Mod­el­ling was some­thing that just hap­pened to Shahira, af­ter be­ing scouted at the age of 17. Her 5’11 stature cer­tainly helped – along with sev­eral times af­ter she was spot­ted. “This was long be­fore hi­jab mod­els were a thing. I didn’t take it se­ri­ously and I didn’t un­der­stand it all that much. But it kept hap­pen­ing. I was be­ing scouted all the time and that made me re­alise I should do some­thing about it.”

Shahira signed with Storm Man­age­ment, a mod­el­ling agency that rep­re­sents an il­lus­tri­ous can­non of greats in­clud­ing Bri­tish It-girl Alexa Chung and Emma Wat­son of Har­ryPot­ter fame. It’s also where vet­eran model Kate Moss be­gan at the age of 14. But now, the mod­el­ling in­dus­try’s white-washed sta­tus quo is be­ing dis­rupted – and not just as a one-off move for click bait. Shahira is at the cen­tre of a per­ma­nent reshuf­fle and she’s “re­ally en­joy­ing be­ing a part of that story”, even if she’s still in the mi­nor­ity by way of num­bers.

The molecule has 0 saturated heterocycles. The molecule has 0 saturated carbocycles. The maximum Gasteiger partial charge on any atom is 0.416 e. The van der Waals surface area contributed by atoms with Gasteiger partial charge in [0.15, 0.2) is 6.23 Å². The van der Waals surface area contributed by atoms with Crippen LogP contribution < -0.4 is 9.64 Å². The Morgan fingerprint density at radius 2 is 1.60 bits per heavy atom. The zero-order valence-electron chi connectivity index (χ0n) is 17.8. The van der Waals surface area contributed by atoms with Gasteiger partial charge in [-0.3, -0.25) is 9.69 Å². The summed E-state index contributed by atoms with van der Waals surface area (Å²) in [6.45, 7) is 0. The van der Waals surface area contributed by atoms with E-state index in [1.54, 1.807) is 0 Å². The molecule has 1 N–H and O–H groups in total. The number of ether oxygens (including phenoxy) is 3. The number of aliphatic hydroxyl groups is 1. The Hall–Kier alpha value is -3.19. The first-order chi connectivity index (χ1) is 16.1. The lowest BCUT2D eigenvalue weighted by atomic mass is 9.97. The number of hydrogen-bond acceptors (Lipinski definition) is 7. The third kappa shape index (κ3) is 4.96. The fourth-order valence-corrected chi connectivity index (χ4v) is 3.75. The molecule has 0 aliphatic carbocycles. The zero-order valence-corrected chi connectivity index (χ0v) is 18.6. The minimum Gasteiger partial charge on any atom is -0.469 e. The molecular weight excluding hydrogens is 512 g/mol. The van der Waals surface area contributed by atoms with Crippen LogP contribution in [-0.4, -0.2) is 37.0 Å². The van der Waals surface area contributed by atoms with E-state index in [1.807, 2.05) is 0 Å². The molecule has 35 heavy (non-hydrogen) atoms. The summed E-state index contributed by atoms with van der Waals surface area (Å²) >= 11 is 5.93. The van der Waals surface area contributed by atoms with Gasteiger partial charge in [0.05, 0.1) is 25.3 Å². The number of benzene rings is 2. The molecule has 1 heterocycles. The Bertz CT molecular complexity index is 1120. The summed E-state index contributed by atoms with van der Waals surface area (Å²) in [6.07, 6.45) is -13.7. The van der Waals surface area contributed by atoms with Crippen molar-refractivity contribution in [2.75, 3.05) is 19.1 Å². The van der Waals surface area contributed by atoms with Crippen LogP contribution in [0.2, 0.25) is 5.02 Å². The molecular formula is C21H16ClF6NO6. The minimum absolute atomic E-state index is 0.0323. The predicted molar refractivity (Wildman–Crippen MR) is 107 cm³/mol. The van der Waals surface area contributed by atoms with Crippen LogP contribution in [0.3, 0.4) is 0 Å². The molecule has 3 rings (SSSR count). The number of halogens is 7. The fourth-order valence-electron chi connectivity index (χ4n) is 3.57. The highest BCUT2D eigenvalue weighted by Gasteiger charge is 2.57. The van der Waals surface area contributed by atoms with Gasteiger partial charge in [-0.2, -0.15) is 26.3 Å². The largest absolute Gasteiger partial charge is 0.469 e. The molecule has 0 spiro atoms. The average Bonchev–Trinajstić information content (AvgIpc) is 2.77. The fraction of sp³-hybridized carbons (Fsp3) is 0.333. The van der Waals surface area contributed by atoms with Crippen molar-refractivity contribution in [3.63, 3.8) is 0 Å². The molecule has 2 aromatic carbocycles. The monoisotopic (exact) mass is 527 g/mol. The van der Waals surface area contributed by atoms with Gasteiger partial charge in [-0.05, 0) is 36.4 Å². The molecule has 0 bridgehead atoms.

Shahira has a voice worth pay­ing at­ten­tion to. A bold tweet, which­has­s­ince­been­pinned­to­thetopofherTwit­ter­page,made back in Novem­ber 2017 de­clared: “I ain’t no Ken­dall Jen­ner, but I’m a black Mus­lim girl from east Lon­don that’s about to fi­nesse the mod­el­ling in­dus­try.” It was retweeted 57,000 times, with a raft of roar­ing com­ments sup­port­ing and pin­ing for her suc­cess. Her In­sta­gram and Twit­ter fol­low­ing, which have a hum­ble 7,000 be­tween them, proves that true in­flu­ence isn’t a num­bers game. If she lifts the lid with a just few char­ac­ters of ar­tic­u­lated fu­ries, it’s still an au­then­tic sell.

With power, of course, comes pol­i­tics. The jug­ger­naut of pub­lic­ity can tram­ple the tough­est acts into a heap of hurt feel­ings, let alone a fresh-faced girl still in her com­ing-of-age